Specifically, we use the severity of changes in hospital system integration in metropolitan statistical areas (MSAs) over two periods to estimate their impact on wage growth for high-income professional workers – in this case registered nurses. We focus on Registered Nurses as a homogeneous group of workers with some degree of education and industry-specific skills. Registered nurses represent the single largest occupational designation in hospitals and urgent care centers, accounting for one in four workers.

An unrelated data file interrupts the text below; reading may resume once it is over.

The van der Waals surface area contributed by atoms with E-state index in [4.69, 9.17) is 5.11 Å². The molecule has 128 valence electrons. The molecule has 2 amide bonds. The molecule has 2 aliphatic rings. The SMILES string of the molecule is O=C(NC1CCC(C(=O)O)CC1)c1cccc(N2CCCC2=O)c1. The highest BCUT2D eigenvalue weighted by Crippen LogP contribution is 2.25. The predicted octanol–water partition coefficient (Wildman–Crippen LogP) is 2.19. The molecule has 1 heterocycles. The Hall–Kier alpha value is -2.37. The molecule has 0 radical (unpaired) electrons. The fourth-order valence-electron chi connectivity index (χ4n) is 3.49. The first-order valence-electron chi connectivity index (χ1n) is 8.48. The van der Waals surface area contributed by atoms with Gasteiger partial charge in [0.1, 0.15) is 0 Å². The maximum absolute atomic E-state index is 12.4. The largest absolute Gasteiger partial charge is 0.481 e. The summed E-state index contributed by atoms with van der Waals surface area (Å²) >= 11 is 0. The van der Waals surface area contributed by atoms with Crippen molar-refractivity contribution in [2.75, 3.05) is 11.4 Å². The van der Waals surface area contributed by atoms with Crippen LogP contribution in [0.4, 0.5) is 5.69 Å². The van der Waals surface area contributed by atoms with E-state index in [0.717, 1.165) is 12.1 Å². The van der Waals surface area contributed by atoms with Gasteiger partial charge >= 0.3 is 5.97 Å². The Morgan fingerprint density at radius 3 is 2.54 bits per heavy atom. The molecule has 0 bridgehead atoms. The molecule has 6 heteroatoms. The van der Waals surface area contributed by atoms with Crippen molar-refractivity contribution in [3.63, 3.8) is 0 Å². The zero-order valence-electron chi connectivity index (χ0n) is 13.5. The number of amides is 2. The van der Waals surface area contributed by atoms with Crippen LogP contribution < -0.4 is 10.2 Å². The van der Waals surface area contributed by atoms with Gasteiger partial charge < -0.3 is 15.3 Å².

Understanding the dynamics of local labor markets for healthcare is critical given the importance of this sector to the US economy; Even more so in the aftermath of the pandemic amid ongoing uncertainty about the long-term effects (such as early retirement, career changes, and delays in education). Moreover, understaffing among hospital nurses, which may be a symptom of monopoly, has been endemic to the industry for many years. Nurses’ wages remained stagnant between 1995 and 2015 despite healthcare demand increasing during the same time frame even though it was the only sector adding jobs during the Great Recession. The explanations for the slump in wages for nurses–in one of the most unionized professional professions in the country–are not readily apparent.